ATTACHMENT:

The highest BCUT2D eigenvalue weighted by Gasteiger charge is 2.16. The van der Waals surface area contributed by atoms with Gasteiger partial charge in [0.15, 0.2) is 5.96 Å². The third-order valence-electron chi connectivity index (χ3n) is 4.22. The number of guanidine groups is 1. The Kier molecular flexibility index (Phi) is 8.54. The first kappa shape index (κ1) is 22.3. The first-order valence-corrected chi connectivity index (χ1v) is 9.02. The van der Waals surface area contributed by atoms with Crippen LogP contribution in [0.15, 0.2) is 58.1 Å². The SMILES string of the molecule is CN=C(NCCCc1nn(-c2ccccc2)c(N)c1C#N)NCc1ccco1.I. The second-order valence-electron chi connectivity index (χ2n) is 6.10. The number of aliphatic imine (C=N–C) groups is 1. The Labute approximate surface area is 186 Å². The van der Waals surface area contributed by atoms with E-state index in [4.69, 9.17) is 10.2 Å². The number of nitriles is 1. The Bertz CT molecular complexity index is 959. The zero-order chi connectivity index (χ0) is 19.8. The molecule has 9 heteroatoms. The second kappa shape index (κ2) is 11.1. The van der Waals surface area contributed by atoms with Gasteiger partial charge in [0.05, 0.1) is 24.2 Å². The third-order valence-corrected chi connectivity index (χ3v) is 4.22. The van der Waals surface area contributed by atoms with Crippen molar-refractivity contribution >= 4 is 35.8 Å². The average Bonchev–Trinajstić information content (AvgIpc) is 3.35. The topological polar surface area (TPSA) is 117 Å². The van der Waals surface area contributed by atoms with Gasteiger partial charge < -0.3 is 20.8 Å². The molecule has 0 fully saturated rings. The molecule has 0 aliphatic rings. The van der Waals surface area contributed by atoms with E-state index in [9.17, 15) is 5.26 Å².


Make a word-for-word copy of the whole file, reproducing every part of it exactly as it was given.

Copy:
The highest BCUT2D eigenvalue weighted by Gasteiger charge is 2.16. The van der Waals surface area contributed by atoms with Gasteiger partial charge in [0.15, 0.2) is 5.96 Å². The third-order valence-electron chi connectivity index (χ3n) is 4.22. The number of guanidine groups is 1. The Kier molecular flexibility index (Phi) is 8.54. The first kappa shape index (κ1) is 22.3. The first-order valence-corrected chi connectivity index (χ1v) is 9.02. The van der Waals surface area contributed by atoms with Crippen LogP contribution in [0.15, 0.2) is 58.1 Å². The SMILES string of the molecule is CN=C(NCCCc1nn(-c2ccccc2)c(N)c1C#N)NCc1ccco1.I. The second-order valence-electron chi connectivity index (χ2n) is 6.10. The number of aliphatic imine (C=N–C) groups is 1. The Labute approximate surface area is 186 Å². The van der Waals surface area contributed by atoms with E-state index in [4.69, 9.17) is 10.2 Å². The number of nitriles is 1. The Bertz CT molecular complexity index is 959. The zero-order chi connectivity index (χ0) is 19.8. The molecule has 9 heteroatoms. The second kappa shape index (κ2) is 11.1. The van der Waals surface area contributed by atoms with Gasteiger partial charge in [0.05, 0.1) is 24.2 Å². The third-order valence-corrected chi connectivity index (χ3v) is 4.22. The van der Waals surface area contributed by atoms with Crippen molar-refractivity contribution >= 4 is 35.8 Å². The average Bonchev–Trinajstić information content (AvgIpc) is 3.35. The topological polar surface area (TPSA) is 117 Å². The van der Waals surface area contributed by atoms with Gasteiger partial charge < -0.3 is 20.8 Å². The molecule has 0 fully saturated rings. The molecule has 0 aliphatic rings. The van der Waals surface area contributed by atoms with E-state index in [9.17, 15) is 5.26 Å².